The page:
Kenya strikes local oil deal ahead of exports

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Kenya has made a major step in the commercialisation of its oil ahead of planned exports which will see the East African nation become a major net oil exporter in the region.

In the latest developments, the government and its Joint Venture Partners: Tullow Kenya, Total and Africa Oil Corp, have signed Heads of Terms for the development of the oil fields in the northern part of the country (South Lokichar Basin-Turkana), where exploration and production has been ongoing on small scale.

These Heads of Terms capture all of the key commercial principles related to the implementation of ‘Project Oil Kenya’ and provides both the framework and commercial certainty required to draft the fully termed upstream and midstream agreements, ahead of a Final Investment Decision(FDI).

This is a major and important milestone towards reaching a FDI.

Oil blocks and pipeline

Under the deal, all parties have agreed that the Amosing, Ngamia and Twiga fields should be developed as the foundation stage of the development with 60,000-80,000 bopd (barrels of oil per day) Central Processing Facility.

This will cover the discoveries of fields in Block 10 BB and 13 T in the South –Lokichar Basin.

According to Tullow, the Amosing and Ngamia fields have estimated contingent resources of about 560 million barrels, with plateau production potentially reaching 100,000 barrels per day.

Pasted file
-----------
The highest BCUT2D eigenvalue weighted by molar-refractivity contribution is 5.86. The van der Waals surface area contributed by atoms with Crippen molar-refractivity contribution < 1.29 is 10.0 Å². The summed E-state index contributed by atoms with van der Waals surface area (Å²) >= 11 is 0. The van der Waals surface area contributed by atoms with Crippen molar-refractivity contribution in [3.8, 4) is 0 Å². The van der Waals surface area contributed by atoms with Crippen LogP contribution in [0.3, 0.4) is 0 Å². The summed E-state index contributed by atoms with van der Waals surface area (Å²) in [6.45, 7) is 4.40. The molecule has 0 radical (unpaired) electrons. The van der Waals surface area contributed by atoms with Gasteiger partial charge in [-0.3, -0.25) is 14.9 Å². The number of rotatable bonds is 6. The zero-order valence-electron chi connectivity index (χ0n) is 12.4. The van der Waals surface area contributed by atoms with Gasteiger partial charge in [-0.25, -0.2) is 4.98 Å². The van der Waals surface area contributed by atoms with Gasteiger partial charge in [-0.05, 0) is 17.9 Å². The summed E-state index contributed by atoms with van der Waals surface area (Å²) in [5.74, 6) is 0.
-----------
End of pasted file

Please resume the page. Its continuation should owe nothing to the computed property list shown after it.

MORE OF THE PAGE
Also factored in the agreement  is the development of an export pipeline linking the oil fields to Lamu, where the government is constructing a 32-berths port, the country’s second major sea port after the Port of Mombasa.

This is under the Ksh2.5 trillion (US$24.5 billion)Lamu Port-South Sudan-Ethiopia Transport (LAPSSET) Corridor Programme, Eastern Africa’s largest and most ambitious infrastructure project.

The 892-kilometre crude oil pipeline is estimated to cost US$1.1 billion (Ksh111.6 billion), with a further US$2.9 billion (Ksh 294.1 billion) needed for upstream operations.

Last year, Tullow hired Wood Group (Plc) to design the pipeline needed to pump crude from the Lokichar fields to Lamu, with commercial production and exports anticipated for 2021/2022.

READ:Pipeline deal inked as first Kenyan oil heads off to the market

The oil related infrastructure being installed for the foundation stage will be utilised for the development of the oil discoveries in the future phases, allowing the incremental development of these fields to be completed at a lower unit cost.

Now that the Heads of terms have been signed, the Joint Venture Partners will focus their efforts on securing financing for the pipeline while continuing to progress the ongoing Front-End Engineering & Design (FEED) and Environmental & Social Impact Assessment (ESIA) work, which will lead to the selection of contactors ready for Final Investment Decision (FDI).

The Heads of Terms Agreement was signed at the Ministry of Petroleum and Mining, in Nairobi, on Monday by Mining and Petroleum Cabinet Secretary John Munyes, Tullow Kenya Managing Director Martin Mbogo together with signatories from the JVP.

Commenting on the new development, Mark Macfarlane,Executive Vice President Tullow Plc,said: “The signing of the Heads of Terms is a major milestone in the commercialisation  of Kenya’s first oil development. Project Oil Kenya is expected to be the largest ever private sector investment in Kenya and these Heads of Terms underpin the long-term and mutually beneficial partnership between Tullow, our Joint Venture Partners, and the government of Kenya and is a major step towards delivering FID for the project.”